A new report from the White House Council of Economic Advisers captures a variety of important factors that contribute to the unique experiences of Millennials. Below is a brief summary of the report, which “takes an early look at this generation’s adult lives so far, including how they are faring in the labor market and how they are organizing their personal lives.”
· Fact 1: Millennials are now the largest, most diverse generation in the U.S. population.
o Millennials now comprise one-third of the total population in 2013 and 42 percent identify as a race other than white.
· Fact 2: Millennials have been shaped by technology.
o While all generations have experienced technological advances, the sheer amount of computational power and access to information that Millennials have had at their fingertips since grade-school is unparalleled.
· Fact 3: Millennials value community, family, and creativity in their work.
o High school seniors today are more likely than previous generations to state that making a contribution to society is very important to them and that they want to be leaders in their communities.
· Fact 4: Millennials have invested in human capital more than previous generations.
o More Millennials have a college degree than any other generation of young adults. In 2013, 47 percent of 25 to 34 year-olds received a postsecondary degree (associates, bachelor’s, or graduate degree) and an additional 18 percent had completed some postsecondary education.
· Fact 5: College-going Millennials are more likely to study social science and applied fields.
o Millennials are more likely to study social science or applied fields—like communications, criminal justice, and library science—that do not fit into traditional liberal arts curricula, but correspond more directly to specific careers
· Fact 6: As college enrollments grow, more students rely on loans to pay for post-secondary education.
o Total student outstanding loan debt surpassed $1 trillion by the end of the second quarter of 2014, making it the second largest category of household debt.
· Fact 7: Millennials are more likely to focus exclusively on studies instead of combining school and work.
o Millennials, in particular, have been less likely to work while enrolled in high school. Since 2000, labor force participation rates among high school and college students have fallen more sharply than those who are not enrolled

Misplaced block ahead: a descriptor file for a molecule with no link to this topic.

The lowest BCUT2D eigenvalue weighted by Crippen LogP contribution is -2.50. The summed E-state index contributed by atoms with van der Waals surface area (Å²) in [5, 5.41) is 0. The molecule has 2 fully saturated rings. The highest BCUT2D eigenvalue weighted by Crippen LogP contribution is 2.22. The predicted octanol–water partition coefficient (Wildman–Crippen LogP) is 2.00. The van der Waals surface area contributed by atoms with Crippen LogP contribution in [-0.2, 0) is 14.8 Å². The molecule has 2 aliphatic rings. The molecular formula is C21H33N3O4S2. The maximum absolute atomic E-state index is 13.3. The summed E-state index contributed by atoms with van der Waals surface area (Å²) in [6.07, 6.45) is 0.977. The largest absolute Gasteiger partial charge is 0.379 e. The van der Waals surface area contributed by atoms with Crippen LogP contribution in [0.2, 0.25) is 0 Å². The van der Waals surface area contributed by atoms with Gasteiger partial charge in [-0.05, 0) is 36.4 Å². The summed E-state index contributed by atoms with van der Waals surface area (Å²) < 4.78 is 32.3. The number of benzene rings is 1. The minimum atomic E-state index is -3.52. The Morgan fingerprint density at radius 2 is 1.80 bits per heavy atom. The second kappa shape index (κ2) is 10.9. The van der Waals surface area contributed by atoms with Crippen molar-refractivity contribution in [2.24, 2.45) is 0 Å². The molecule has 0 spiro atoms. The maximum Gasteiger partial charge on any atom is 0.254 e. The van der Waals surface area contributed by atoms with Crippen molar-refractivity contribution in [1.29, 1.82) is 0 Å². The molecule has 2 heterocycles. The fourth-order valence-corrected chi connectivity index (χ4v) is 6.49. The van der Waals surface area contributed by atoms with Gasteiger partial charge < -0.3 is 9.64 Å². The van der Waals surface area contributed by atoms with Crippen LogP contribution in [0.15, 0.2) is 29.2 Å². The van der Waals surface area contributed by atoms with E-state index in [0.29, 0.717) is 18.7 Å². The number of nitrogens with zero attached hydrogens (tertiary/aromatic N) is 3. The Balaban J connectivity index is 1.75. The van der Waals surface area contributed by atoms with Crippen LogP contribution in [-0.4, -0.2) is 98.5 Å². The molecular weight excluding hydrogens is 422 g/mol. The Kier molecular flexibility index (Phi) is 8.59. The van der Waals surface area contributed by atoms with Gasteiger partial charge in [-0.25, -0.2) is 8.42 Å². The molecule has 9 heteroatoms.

· Fact 8: As a result of the Affordable Care Act, Millennials are much more likely to have health insurance coverage during their young adult years.
o From the time the Affordable Care Act’s dependent coverage provision took effect in 2010 through the first quarter of 2014, the uninsurance rate among individuals ages 19 to 25 fell by 13.2 percentage points.
· Fact 9: Millennials will contend with the effects of starting their careers during a historic downturn for years to come.
o Millennials are currently about a third of the labor force and, as a generation, they have faced substantial challenges in entering the workforce during the most pronounced downturn since the Great Recession.
· Fact 10: Investments in human capital are likely to have a substantial payoff for Millennials.
o The college premium, the difference between median earnings for college versus high school graduates, increased from 60 percent in 2004 to roughly 70 percent in 2013.
· Fact 11: Working Millennials are staying with their early-career employers longer.
o Millennials are sometimes characterized as lacking attachment or loyalty to their employers, but in fact, contrary to popular perceptions Millennials actually stay with their employers longer than Generation X workers did at the same ages.
· Fact 12: Millennial women have more labor market equality than previous generations.
o Millennial women are attending college and attaining degrees in greater numbers than in the past. Women have closed an educational attainment gap with men that dates back to World War II.
· Fact 13: Millennials tend to get married later than previous generations.
o In 2013, only 30 percent of 20 to 34 year-olds were married, compared to 77 percent in 1960.
· Fact 14: Millennials are less likely to be homeowners than young adults in previous generations.
o The share of those under age 30 with credit scores below 680 – a lower credit score on the spectrum from 300 to 850 – is approximately 67 percent, whereas this portion of the credit score distribution is less represented among older age groups.
· Fact 15: College-educated Millennials have moved into urban areas faster than their less educated peers.
o The move toward cities has been greater among the college educated, who have increased their likelihood of living in both large and mid-sized cities. Overall, 73 percent of 25 to 34 year-olds with a college education were living in large or mid-sized cities in 2011, compared to 67 percent in 1980.
The full report, which can be found here, provides more comprehensive explanations with data and graphs.